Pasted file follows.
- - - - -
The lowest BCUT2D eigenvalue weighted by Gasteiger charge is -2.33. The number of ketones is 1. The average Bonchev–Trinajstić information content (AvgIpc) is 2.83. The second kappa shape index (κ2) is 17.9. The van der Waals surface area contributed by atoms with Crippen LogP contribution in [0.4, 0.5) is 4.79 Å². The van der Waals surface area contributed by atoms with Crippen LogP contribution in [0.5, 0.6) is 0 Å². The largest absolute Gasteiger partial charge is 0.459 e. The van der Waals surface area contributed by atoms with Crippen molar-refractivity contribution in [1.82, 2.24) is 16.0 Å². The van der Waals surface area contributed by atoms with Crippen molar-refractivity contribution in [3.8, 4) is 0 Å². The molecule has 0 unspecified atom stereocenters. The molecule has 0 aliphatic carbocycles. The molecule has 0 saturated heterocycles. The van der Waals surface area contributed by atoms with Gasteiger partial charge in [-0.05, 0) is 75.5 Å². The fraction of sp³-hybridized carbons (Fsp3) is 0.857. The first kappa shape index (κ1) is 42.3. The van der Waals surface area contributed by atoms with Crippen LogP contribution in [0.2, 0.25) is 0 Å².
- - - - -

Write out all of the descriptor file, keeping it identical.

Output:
The lowest BCUT2D eigenvalue weighted by Gasteiger charge is -2.33. The number of ketones is 1. The average Bonchev–Trinajstić information content (AvgIpc) is 2.83. The second kappa shape index (κ2) is 17.9. The van der Waals surface area contributed by atoms with Crippen LogP contribution in [0.4, 0.5) is 4.79 Å². The van der Waals surface area contributed by atoms with Crippen LogP contribution in [0.5, 0.6) is 0 Å². The largest absolute Gasteiger partial charge is 0.459 e. The van der Waals surface area contributed by atoms with Crippen molar-refractivity contribution in [1.82, 2.24) is 16.0 Å². The van der Waals surface area contributed by atoms with Crippen molar-refractivity contribution in [3.8, 4) is 0 Å². The molecule has 0 unspecified atom stereocenters. The molecule has 0 aliphatic carbocycles. The molecule has 0 saturated heterocycles. The van der Waals surface area contributed by atoms with Gasteiger partial charge in [-0.05, 0) is 75.5 Å². The fraction of sp³-hybridized carbons (Fsp3) is 0.857. The first kappa shape index (κ1) is 42.3. The van der Waals surface area contributed by atoms with Crippen LogP contribution in [0.2, 0.25) is 0 Å².